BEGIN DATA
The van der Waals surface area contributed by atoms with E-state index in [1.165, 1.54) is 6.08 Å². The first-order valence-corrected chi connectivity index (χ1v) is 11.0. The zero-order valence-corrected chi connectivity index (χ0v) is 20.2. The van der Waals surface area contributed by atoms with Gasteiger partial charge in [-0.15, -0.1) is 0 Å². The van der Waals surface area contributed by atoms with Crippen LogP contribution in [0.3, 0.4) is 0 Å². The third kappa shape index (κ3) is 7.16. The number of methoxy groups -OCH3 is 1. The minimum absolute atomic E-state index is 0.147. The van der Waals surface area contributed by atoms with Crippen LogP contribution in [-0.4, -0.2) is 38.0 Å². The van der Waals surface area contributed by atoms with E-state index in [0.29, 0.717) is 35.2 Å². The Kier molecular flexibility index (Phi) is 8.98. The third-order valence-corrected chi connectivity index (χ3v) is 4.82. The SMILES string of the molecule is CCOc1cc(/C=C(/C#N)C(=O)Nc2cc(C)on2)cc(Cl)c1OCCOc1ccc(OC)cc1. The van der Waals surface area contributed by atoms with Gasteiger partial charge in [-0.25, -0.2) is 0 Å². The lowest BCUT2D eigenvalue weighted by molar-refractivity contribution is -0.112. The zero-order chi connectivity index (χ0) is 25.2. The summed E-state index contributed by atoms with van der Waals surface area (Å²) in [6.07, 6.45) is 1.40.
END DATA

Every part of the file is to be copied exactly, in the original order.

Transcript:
The van der Waals surface area contributed by atoms with E-state index in [1.165, 1.54) is 6.08 Å². The first-order valence-corrected chi connectivity index (χ1v) is 11.0. The zero-order valence-corrected chi connectivity index (χ0v) is 20.2. The van der Waals surface area contributed by atoms with Gasteiger partial charge in [-0.15, -0.1) is 0 Å². The van der Waals surface area contributed by atoms with Crippen LogP contribution in [0.3, 0.4) is 0 Å². The third kappa shape index (κ3) is 7.16. The number of methoxy groups -OCH3 is 1. The minimum absolute atomic E-state index is 0.147. The van der Waals surface area contributed by atoms with Crippen LogP contribution in [-0.4, -0.2) is 38.0 Å². The van der Waals surface area contributed by atoms with E-state index in [0.29, 0.717) is 35.2 Å². The Kier molecular flexibility index (Phi) is 8.98. The third-order valence-corrected chi connectivity index (χ3v) is 4.82. The SMILES string of the molecule is CCOc1cc(/C=C(/C#N)C(=O)Nc2cc(C)on2)cc(Cl)c1OCCOc1ccc(OC)cc1. The van der Waals surface area contributed by atoms with Gasteiger partial charge in [-0.25, -0.2) is 0 Å². The lowest BCUT2D eigenvalue weighted by molar-refractivity contribution is -0.112. The zero-order chi connectivity index (χ0) is 25.2. The summed E-state index contributed by atoms with van der Waals surface area (Å²) in [6.07, 6.45) is 1.40.